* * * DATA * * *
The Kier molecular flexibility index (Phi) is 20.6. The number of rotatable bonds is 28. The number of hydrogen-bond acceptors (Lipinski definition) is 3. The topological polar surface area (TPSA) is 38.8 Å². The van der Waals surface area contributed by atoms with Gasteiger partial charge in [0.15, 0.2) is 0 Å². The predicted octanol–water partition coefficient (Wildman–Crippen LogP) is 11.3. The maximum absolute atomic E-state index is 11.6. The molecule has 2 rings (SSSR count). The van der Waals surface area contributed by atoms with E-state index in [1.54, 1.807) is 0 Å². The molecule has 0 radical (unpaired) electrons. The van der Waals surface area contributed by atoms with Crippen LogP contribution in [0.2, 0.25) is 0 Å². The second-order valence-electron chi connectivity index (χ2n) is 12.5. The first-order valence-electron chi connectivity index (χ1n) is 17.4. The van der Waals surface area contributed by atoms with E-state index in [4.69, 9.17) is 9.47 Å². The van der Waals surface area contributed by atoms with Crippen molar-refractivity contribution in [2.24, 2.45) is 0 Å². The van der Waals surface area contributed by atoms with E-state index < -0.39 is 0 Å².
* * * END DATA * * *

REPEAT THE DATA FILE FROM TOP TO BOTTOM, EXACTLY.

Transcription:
The Kier molecular flexibility index (Phi) is 20.6. The number of rotatable bonds is 28. The number of hydrogen-bond acceptors (Lipinski definition) is 3. The topological polar surface area (TPSA) is 38.8 Å². The van der Waals surface area contributed by atoms with Gasteiger partial charge in [0.15, 0.2) is 0 Å². The predicted octanol–water partition coefficient (Wildman–Crippen LogP) is 11.3. The maximum absolute atomic E-state index is 11.6. The molecule has 2 rings (SSSR count). The van der Waals surface area contributed by atoms with E-state index in [1.54, 1.807) is 0 Å². The molecule has 0 radical (unpaired) electrons. The van der Waals surface area contributed by atoms with Crippen LogP contribution in [0.2, 0.25) is 0 Å². The second-order valence-electron chi connectivity index (χ2n) is 12.5. The first-order valence-electron chi connectivity index (χ1n) is 17.4. The van der Waals surface area contributed by atoms with E-state index in [4.69, 9.17) is 9.47 Å². The van der Waals surface area contributed by atoms with Crippen molar-refractivity contribution in [2.24, 2.45) is 0 Å². The van der Waals surface area contributed by atoms with E-state index < -0.39 is 0 Å².